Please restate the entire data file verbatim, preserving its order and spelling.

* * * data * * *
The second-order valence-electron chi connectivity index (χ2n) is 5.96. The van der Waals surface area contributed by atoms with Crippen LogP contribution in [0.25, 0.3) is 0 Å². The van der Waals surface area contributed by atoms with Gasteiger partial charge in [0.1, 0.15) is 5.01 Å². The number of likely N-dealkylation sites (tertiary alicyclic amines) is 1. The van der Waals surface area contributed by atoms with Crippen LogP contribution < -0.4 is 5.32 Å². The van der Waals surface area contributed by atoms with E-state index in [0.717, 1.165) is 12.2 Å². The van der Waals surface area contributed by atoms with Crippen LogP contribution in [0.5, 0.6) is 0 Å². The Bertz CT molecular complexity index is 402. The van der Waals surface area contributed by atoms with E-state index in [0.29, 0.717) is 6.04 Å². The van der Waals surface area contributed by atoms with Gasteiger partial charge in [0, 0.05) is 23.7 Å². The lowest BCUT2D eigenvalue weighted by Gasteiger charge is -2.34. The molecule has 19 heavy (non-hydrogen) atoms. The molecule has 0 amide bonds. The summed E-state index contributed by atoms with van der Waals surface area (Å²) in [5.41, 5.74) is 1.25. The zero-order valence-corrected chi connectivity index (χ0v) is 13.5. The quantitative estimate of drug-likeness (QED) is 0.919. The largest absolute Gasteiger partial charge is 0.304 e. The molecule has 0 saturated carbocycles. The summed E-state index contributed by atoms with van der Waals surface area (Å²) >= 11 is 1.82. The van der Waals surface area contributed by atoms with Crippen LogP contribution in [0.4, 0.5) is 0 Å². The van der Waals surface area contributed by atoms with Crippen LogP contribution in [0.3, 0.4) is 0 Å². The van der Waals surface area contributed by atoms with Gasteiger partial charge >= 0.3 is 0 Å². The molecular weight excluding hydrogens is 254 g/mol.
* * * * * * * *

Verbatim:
The second-order valence-electron chi connectivity index (χ2n) is 5.96. The van der Waals surface area contributed by atoms with Crippen LogP contribution in [0.25, 0.3) is 0 Å². The van der Waals surface area contributed by atoms with Gasteiger partial charge in [0.1, 0.15) is 5.01 Å². The number of likely N-dealkylation sites (tertiary alicyclic amines) is 1. The van der Waals surface area contributed by atoms with Crippen LogP contribution < -0.4 is 5.32 Å². The van der Waals surface area contributed by atoms with E-state index in [0.717, 1.165) is 12.2 Å². The van der Waals surface area contributed by atoms with Crippen LogP contribution in [0.5, 0.6) is 0 Å². The Bertz CT molecular complexity index is 402. The van der Waals surface area contributed by atoms with E-state index in [0.29, 0.717) is 6.04 Å². The van der Waals surface area contributed by atoms with Gasteiger partial charge in [0, 0.05) is 23.7 Å². The lowest BCUT2D eigenvalue weighted by Gasteiger charge is -2.34. The molecule has 19 heavy (non-hydrogen) atoms. The molecule has 0 amide bonds. The summed E-state index contributed by atoms with van der Waals surface area (Å²) in [5.41, 5.74) is 1.25. The zero-order valence-corrected chi connectivity index (χ0v) is 13.5. The quantitative estimate of drug-likeness (QED) is 0.919. The largest absolute Gasteiger partial charge is 0.304 e. The molecule has 0 saturated carbocycles. The summed E-state index contributed by atoms with van der Waals surface area (Å²) >= 11 is 1.82. The van der Waals surface area contributed by atoms with Crippen LogP contribution in [0.4, 0.5) is 0 Å². The van der Waals surface area contributed by atoms with Crippen LogP contribution in [0.3, 0.4) is 0 Å². The van der Waals surface area contributed by atoms with Gasteiger partial charge >= 0.3 is 0 Å². The molecular weight excluding hydrogens is 254 g/mol.